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Avoid “Post Refreshment Syndrome” by choosing the right wines


Many people complain of wine headaches, even after one or two glasses.
Hangovers are another matter entirely.

By Mike Rosenberg

No one can work with wine without tipping back too much from time to time. The morning after. The headache, the nausea, and the sun, as Nicholas Klar once wrote, “is like God’s flashlight.” Nobody to blame but yourself.

But what if the pain isn’t your fault? What if you only had a glass or two and your head feels like Zeus on Athena’s birthday? At a wine tasting I led, two different people shared versions of, “I like wine—but I can’t drink it. If I even sip the stuff, I get a massive headache.” Is there a code we can crack to avoid this malady?

One explanation I hear often: “It’s the sulfites in the wine! Red wine has all these sulfites in the U.S. I’ve gone to [insert European country of your choice here] and the wine doesn’t have sulfites in it, so I can drink it just fine. And I can drink white wine until the cows come home, but red wines just lay me out.” I do enjoy Italian whites, so I sampled Palazzone 2015 “Terre Vineate” Orvieto Classico Superiore ($13-15). This wine has a nose of flowers and licorice. It’s medium bodied with some soft citrusy flavors and a little bit of oak. It has a very easy finish. Tasty to drink on its own, but with shellfish or a light fish dish, it’s very nice.

After a little digging into the sulfite question, I discovered there is such a thing as a sulfite allergy. So, find unsulfited wines and you’re fine, right? Well, not exactly. Sulfite allergies are pretty rare. People with sulfite allergies generally can’t eat dried fruit and the like, and if their allergies kick in, they tend to end up with breathing problems,
not headaches.

Still, if you want to avoid sulfites, stick to whites, right? Wrong. White wines almost always have more sulfites than red wines. Sulfites are preservatives. Whites, in general, need more protection from spoilage as the wine gets older. Red wine has a natural preservative built in to the mix: tannin, which comes from the skins of grapes as well as from barrel aging. Wines built to age well are usually tannic, so…maybe tannin is our headache culprit.

For a low tannin wine example, think something along the lines of DuBoeuf 2015 Brouilly Beaujolais ($15-17). Gamay grapes, from which Beaujolais is made, are naturally low in tannin. This wine sports a fairly strong nose of cherries and blackberries. There’s plenty of cherry and cola flavors balanced nicely with a solid acidity. Nice, crisp finish, too. It cuts nicely through spices, like in the Thai beef noodle soup I made to go with it.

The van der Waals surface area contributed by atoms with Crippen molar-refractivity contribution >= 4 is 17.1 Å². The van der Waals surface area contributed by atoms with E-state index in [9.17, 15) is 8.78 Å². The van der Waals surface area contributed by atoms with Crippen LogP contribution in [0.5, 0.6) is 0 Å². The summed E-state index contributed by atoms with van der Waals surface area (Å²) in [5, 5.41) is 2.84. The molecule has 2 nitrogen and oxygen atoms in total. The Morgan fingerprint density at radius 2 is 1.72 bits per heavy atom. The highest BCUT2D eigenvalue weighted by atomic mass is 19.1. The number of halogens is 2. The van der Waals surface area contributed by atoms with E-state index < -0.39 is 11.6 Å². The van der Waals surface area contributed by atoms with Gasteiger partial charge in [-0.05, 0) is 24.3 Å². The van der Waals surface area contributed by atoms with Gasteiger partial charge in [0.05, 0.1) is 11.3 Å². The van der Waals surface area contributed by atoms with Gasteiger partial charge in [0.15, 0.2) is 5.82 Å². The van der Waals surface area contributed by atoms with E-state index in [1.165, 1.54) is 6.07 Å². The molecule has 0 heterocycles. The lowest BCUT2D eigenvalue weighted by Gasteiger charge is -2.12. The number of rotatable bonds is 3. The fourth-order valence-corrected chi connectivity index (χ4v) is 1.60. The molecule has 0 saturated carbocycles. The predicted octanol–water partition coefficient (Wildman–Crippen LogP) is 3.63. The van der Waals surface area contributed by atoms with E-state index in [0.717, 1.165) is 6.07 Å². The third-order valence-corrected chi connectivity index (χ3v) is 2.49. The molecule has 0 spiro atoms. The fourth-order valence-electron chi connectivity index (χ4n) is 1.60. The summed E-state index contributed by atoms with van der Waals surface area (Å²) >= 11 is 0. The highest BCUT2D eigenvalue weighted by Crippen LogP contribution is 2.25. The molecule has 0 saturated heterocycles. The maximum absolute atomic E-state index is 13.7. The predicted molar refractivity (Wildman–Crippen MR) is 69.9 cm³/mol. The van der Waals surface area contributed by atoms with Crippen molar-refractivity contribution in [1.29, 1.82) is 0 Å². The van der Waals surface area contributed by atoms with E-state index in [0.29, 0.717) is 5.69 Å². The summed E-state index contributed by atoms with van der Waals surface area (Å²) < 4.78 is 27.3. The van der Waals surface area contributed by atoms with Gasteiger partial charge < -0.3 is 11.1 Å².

Drinking tannic beverages—drinks like red wine, black tea, and coffee—can cause a release of serotonin in the brain, and studies have shown that high levels of serotonin can trigger a migraine. However, wine’s not the only source of tannin in one’s diet, and no one I know has ever complained of a coffee or chocolate headache.

A third possibility is histamines. Histamines occur in many fermented foods and high exposure levels can trigger an allergic reaction brought on by a lack of a certain enzyme in the bloodstream. This reaction can cause headaches, skin flushing, or runny nose. The levels of histamines in red wines are between 20-200 percent higher than in whites. Spanish reds are often lower in histamines, so I tried the Martin Codax 2014 “Ergo” Rioja Tempranillo ($13-15). The nose contains dark fruit and spices, almost like cherry cobbler. The wine’s lighter than it smells. Some nice berry flavors and well-balanced light tannins lead to a finish which is easy and somewhat dry.

Histamines seem a somewhat more likely culprit for the headaches, although there hasn’t been conclusive research on the effects of low vs. high histamine wines. Even so, if a person is susceptible to the reaction, there are natural defenses against histamines. Compounds exist in tea, especially black or oolong tea, which suppress the histamine response. Drinking a cup of strong tea before consuming red wine might help, as could taking an aspirin before drinking. An antihistamine might also stop the headache if the headache has already kicked in, but you might be in for a very short night if you pop a Benadryl after a couple of glasses of wine.

If you are one of those unfortunate souls who thinks they suffer from “red wine headaches,” there’s a simple (potentially painful) test. Drink half a glass of red wine on an empty stomach. If the wine is truly the cause of your headache, you’ll get one within 15 minutes. Otherwise, it’s not the wine itself that buried a hatchet in your forehead.

More likely, your fear of headaches likely stems from a good old-fashioned hangover. The sheer amount of wine, and the memory of the pain the next morning, probably has more to do with it. B-12, Gatorade, ginger ale, and a sub from Penn Station the next morning are better bets, in that case.

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Reach DCP freelance writer Mike Rosenberg at MikeRosenberg@DaytonCityPaper.com or visit his blog at TheNakedVine.net.

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